With our younger son and his sweet bride, we walked in New York City for a week in October. Each morning we left our rented apartment on the Upper West Side and set out.

The first morning we walked past the Dakota and the “Imagine” Memorial to John Lennon, through Central Park full of people on a holiday Monday, and emerged at the Fifth Avenue corner by the Plaza Hotel. We watched a Columbus Day parade, celebrating everything Italian, passed glitzy stores with familiar names, and rode a series of elevators up 70 floors to the observation deck at the top of Rockefeller Center. Afterwards, with the grid of New York streets and the green of Central Park in our minds, we headed home, up Broadway from 47th to to 74th Street.

We walked in daylight across the Brooklyn Bridge and, at nighttime in the brighter-than-day light of Times Square. We ambled through Chinatown, Greenwich Village, Little Italy, and SoHo, with a long stop at the Strand Bookstore (shelves so tall the store provides ladders), and a quick peek into the Prada flagship store (designed by Rem Koolhaas, elegant and tranquil). We strolled through the Greenmarket at Union Square where New York chefs shop for fresh food.

Streams of people walked toward us, so many clothes and faces and conversation fragments – spoken to companions or on cell phones – “I keep playing the typical teenager really well!” (spoken not by a teenager), “I want to eat some ice cream,” “The only reason to have a car is to get out of the city,” “Can we just enjoy the walk?” (I always wish for a bubble overhead, identifying what the person does in this amazing city.)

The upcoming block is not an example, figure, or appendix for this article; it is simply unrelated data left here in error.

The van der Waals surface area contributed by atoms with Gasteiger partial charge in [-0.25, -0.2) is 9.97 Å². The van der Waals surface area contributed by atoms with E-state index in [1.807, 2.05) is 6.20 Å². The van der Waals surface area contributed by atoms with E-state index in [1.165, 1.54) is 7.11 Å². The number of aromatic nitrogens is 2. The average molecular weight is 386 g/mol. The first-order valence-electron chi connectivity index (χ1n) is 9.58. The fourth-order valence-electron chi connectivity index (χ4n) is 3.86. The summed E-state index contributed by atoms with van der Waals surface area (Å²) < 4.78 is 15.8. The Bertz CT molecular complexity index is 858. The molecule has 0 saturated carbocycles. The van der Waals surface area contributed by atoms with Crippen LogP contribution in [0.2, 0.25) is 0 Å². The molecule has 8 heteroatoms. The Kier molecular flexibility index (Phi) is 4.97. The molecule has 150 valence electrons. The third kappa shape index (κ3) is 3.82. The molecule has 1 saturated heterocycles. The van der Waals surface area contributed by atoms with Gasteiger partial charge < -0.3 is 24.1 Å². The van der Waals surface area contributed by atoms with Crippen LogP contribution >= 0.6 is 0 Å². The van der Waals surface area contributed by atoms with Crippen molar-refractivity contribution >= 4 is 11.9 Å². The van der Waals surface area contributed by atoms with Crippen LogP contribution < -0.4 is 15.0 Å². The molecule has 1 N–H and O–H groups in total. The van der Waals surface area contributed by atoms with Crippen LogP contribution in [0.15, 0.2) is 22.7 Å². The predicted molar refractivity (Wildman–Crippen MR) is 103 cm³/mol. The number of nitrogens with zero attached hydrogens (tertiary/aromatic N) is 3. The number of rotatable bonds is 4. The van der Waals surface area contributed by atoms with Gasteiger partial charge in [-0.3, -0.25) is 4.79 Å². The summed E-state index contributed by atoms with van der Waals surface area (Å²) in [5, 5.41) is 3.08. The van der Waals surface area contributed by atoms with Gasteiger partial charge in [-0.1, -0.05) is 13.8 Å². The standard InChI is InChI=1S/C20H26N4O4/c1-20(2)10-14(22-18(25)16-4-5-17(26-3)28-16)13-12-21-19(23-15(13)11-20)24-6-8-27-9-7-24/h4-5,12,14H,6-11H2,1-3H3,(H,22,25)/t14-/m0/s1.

For years I’ve read about the High Line, about the transformation into a garden path of an abandoned, elevated rail line running north from the Meatpacking District. On a sunny day with wind at our back we walked the mile and a half from its southerly beginning. What a pleasure.

Inspired by the self-seeded landscape that grew on the tracks in the 25 years after trains stopped running, the plantings are sturdy – full of grasses, trees with fall foliage, and shrubs full of berries or rosehips. You walk above the sirens, car horns, and bustle of the neighborhoods below – closer to sky and air.

Sidewalks of aggregate looking like wide planking expand into areas for seating, and for eating from food stands and restaurants nearby. Wide wooden chaise lounges built for two, narrow perching benches by the guardrails, and a set of stadium-style bleachers provide seating in limited space. A shallow stream flows for a while beside the walkway. At one point the path passes through a building, but mostly you tread a garden path.

A huge billboard and unused boxcars make perfect urban canvases for artists – surprising public art pieces. An exhibit of tiny sculptures tucked into spots along the route is titled “Lilliput.” A sound installation – a voice seeming to come out of the bushes – recited the names of animals, dividing them into human goods and bads: panda, swan, spider, tapeworm.

In a week of walking, the High Line was a high point!